Greg finally solves the question of how to get back to the bridge by banging a U-Turn right around a traffic sign. I believe it said "No U-Turns", but I'm not sure.
This is only the second best driving move I witness on the trip, however. At one point a taxi turns left from the right hand lane of Sixth Avenue, crossing five lanes of traffic to do so. What's more impressive is that he did it against a red light.
8:45 We finally arrive at the corner of 24th and Lexington. No hotel. We have to call the hotel to find out that it's actually on 24th and 3rd. Dumbass tourists.
8:50 p.m. We arrive at our hotel, and to my immense relief it's fine. The desk clerk is helpful, the bell captain is nice, and our room, though small, is clean and comfortable.
Except for one thing. It's just a tad warm. We turn off the heat, and the room doesn't cool down. We open our window. Immediately the sounds of New York roll in, although the cool air stubbornly remains outside. I'm reminded of the scene in the movie "Big" where Tom Hanks' character is frightened by everything he hears outside. I obviously have a New York phobia, but it doesn't prevent us from strolling up 3rd Avenue for dinner.
11:30 p.m. The room amazingly stays warm, even with the window left open and an outside temperature of about 40 degrees. It's like a Star Trek force field has been set in our open window. If someone could license this technology for insulation, they'd be millionaires. How is it that no cold air comes through an open window, but an insulated room in your house over the garage gets ten degrees colder than anywhere else in your home?
Wednesday 10:30 a.m. Showing my increased Gotham comfort level, I walk to the corner and hail a taxi. One stops immediately. Maybe I'm getting the hang of this New York thing.
10:45 After our arrival at the Garden, we discover that we have been issued only one photo pass, which we will have to share. Greg, being the boss, elects to take the first half.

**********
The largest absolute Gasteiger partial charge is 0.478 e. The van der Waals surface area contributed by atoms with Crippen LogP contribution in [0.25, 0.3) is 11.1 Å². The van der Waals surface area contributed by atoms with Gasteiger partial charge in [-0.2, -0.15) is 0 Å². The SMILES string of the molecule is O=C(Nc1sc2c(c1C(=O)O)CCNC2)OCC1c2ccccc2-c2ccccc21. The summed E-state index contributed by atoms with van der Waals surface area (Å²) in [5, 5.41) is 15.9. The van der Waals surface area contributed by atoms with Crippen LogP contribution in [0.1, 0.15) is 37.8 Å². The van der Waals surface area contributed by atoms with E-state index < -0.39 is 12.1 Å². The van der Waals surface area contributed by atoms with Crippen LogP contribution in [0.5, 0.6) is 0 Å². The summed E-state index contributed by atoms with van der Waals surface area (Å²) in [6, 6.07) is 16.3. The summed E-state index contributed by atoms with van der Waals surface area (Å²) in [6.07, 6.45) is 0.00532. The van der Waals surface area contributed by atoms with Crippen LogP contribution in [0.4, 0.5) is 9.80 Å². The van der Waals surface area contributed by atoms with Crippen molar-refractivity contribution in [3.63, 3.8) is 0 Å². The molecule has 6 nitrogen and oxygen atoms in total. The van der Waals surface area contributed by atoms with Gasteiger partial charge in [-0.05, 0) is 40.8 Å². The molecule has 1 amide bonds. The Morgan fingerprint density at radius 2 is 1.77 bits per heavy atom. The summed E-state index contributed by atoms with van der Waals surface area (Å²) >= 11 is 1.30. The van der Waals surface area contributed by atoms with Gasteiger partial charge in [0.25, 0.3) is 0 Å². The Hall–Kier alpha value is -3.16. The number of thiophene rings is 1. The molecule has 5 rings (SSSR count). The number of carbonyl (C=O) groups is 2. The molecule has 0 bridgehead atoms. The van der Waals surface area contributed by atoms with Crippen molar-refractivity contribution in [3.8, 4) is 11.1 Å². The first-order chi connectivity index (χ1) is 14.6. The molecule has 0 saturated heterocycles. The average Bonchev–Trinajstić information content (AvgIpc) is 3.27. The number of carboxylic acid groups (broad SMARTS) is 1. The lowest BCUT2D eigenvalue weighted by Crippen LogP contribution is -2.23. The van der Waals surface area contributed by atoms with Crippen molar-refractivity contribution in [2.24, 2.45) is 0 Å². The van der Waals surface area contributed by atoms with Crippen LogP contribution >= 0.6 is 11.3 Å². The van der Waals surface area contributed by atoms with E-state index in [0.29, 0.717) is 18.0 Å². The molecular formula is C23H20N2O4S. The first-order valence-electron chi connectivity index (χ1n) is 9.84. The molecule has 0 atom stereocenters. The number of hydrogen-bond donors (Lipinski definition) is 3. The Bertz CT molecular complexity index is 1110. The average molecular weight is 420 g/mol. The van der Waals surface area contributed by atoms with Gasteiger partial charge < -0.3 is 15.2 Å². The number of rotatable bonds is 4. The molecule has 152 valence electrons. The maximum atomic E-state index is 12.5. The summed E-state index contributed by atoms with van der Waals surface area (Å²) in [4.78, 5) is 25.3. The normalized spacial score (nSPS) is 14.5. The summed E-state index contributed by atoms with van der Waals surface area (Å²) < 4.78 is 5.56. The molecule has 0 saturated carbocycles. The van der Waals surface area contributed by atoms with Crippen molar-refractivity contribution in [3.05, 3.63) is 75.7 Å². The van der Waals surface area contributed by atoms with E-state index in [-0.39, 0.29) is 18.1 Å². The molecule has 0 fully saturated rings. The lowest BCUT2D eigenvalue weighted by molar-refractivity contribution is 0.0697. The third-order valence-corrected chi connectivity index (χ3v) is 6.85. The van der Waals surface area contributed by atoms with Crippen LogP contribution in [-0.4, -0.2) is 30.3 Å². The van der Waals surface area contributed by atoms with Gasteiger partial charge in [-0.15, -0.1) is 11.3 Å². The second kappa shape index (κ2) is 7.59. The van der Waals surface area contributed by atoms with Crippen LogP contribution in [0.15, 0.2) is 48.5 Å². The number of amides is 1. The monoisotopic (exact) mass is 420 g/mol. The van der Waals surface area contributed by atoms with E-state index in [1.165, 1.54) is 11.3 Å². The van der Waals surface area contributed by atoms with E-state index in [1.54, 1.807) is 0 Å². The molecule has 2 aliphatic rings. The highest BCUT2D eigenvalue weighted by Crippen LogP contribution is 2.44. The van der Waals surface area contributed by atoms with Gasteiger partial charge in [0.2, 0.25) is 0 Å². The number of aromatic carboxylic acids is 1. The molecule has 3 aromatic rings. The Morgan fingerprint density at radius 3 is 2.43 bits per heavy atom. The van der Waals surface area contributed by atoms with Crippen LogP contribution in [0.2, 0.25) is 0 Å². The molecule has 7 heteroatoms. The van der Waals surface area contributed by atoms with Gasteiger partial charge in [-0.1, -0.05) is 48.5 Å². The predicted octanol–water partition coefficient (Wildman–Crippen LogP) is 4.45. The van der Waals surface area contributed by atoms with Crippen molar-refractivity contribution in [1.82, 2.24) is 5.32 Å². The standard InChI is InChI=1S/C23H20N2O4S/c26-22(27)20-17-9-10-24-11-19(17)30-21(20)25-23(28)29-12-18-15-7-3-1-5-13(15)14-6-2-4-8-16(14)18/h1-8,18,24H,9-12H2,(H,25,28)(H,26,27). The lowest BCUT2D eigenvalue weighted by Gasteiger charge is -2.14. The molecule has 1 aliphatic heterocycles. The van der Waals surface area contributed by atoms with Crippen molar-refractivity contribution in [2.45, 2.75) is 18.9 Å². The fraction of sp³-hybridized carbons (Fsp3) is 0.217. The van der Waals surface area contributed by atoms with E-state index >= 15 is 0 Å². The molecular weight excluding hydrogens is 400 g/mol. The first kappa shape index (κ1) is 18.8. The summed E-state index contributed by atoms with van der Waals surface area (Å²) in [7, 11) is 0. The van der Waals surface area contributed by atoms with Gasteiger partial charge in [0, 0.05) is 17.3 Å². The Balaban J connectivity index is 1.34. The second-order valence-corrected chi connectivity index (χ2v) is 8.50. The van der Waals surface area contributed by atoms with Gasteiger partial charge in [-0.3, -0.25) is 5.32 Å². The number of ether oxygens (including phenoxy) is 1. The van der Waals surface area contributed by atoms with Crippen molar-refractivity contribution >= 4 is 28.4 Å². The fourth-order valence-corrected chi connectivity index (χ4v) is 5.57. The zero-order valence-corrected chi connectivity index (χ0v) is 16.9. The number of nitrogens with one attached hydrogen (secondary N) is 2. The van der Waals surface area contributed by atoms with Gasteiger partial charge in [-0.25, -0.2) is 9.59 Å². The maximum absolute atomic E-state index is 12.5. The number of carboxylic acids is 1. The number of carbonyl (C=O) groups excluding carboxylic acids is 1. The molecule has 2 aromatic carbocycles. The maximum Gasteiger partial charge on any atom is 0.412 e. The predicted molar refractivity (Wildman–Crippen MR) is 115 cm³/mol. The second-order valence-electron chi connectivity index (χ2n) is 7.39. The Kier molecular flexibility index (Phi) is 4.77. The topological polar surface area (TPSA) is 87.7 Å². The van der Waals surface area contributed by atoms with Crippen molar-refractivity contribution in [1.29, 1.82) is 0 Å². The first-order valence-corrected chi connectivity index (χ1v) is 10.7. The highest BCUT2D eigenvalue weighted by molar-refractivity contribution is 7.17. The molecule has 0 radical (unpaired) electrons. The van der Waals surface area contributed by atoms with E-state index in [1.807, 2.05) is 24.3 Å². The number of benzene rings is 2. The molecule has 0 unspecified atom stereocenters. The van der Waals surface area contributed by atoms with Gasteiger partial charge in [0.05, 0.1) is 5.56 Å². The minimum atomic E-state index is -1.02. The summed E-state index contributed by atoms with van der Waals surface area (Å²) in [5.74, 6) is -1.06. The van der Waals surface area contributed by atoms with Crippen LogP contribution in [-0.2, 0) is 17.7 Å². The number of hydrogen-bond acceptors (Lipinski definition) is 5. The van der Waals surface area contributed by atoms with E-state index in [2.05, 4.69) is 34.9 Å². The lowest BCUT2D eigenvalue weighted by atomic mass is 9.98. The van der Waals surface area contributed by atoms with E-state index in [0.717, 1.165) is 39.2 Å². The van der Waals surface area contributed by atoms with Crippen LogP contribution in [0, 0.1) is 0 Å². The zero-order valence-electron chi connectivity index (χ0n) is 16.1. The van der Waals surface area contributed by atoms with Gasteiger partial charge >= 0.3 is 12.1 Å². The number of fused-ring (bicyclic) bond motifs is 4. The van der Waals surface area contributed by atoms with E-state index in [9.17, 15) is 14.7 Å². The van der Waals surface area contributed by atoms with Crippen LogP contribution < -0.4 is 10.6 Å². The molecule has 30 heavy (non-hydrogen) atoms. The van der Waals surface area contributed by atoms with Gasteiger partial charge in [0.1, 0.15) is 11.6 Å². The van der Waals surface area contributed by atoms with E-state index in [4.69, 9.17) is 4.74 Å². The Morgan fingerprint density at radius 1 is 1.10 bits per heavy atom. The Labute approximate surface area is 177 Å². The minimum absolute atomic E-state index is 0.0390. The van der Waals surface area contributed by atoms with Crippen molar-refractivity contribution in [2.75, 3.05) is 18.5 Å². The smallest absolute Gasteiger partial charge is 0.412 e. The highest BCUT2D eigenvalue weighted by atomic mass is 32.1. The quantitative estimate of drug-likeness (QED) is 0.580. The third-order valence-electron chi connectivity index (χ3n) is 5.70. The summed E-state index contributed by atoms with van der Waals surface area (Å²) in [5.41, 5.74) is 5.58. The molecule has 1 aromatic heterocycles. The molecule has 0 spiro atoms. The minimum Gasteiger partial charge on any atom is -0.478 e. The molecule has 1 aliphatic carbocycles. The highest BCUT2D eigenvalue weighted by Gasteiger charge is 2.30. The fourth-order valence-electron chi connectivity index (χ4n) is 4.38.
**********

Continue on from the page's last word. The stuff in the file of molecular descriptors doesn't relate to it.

11:50 I predict that St. John's will be a tough out for Notre Dame. The writer next to me, who covers the Irish, disagrees. I stick to my guns – the Red Storm in the Garden at tourney time are difficult to count out.
2:10 I'm justified when the Red Storm pull the upset. Unfortunately, it's the last thing that goes right all day.
2:40 The Mountaineers just don't have it today. Maybe my New York fears were based on a hidden fear of our play. The team is trying, but Providence is hitting their shots and jumping over our front line for rebounds.
2:55 Feeling upset, I have to have something to blame it on. I settle on Greg – if he had let me sit on the floor for the first half, WVU would probably be winning. It must be his fault. My mood is not improved when I discover that someone has stolen my phone cord during the first half. Guess I should have chained it to my computer.
3:20 I finally get to the floor for the second half, after Greg and I swap credentials. I have to admit, the atmosphere in the Garden is different than anywhere else, especially from the floor. I've been in a lot of stadiums, arenas and coliseums, but the setting here just has a different feel. There are more people here in suits and ties than at a Virginia football game.
4:05 As the game is winding down, a couple of Syracuse fans begin ragging our bench about dropping down to a lower league where, in their opinion, we'd have a chance. A reply comes flying out of the WVU section "what about football?" The Cuse guys have no response. Score one for the good guys.
4:45 Interviews. You can go into the locker rooms after a short wait, and the WVU one is a downer. Anyone who thinks the players don't care is just wrong. There's more than a few tears and heads under towels. The players, to their credit, answer questions politely. WVU may have lost the game, but I'm proud of how everyone handled themselves.
7:15 After writing articles, posting them, doing the radio shows, etc., we decide to bail out and head for home. Yes, we're morons. But we both hate sitting around after a loss.
8:00 Checking out of our hotel, we see a sing in the elevator that limits the capacity of the box to 13 people. Since the elevator is about the size of a coffin stood on end, we wonder about the type of people you'd have to have to fit 13 inside.
8:30As we exit Manhattan, we decide that radio in New York and New Jersey is a bigger wasteland than Qatar. No one is broadcasting the tournament game, WFAN is obsessed with hockey, and the local ESPN affiliate fades in and out like Casper the Friendly ghost.
2:15 We arrive back in Morgantown after a record breaking 97th consecutive trip stop at a Sheetz convenience store. No matter where we go, it seems as if Greg always manages to find a Sheetz. I'm beginning to think he owns stock in the place.
Now that my warmup trip to New York City is over, I'm ready to go back next year. And this time, like the team, I'll have more confidence, and be ready to bring home some wins.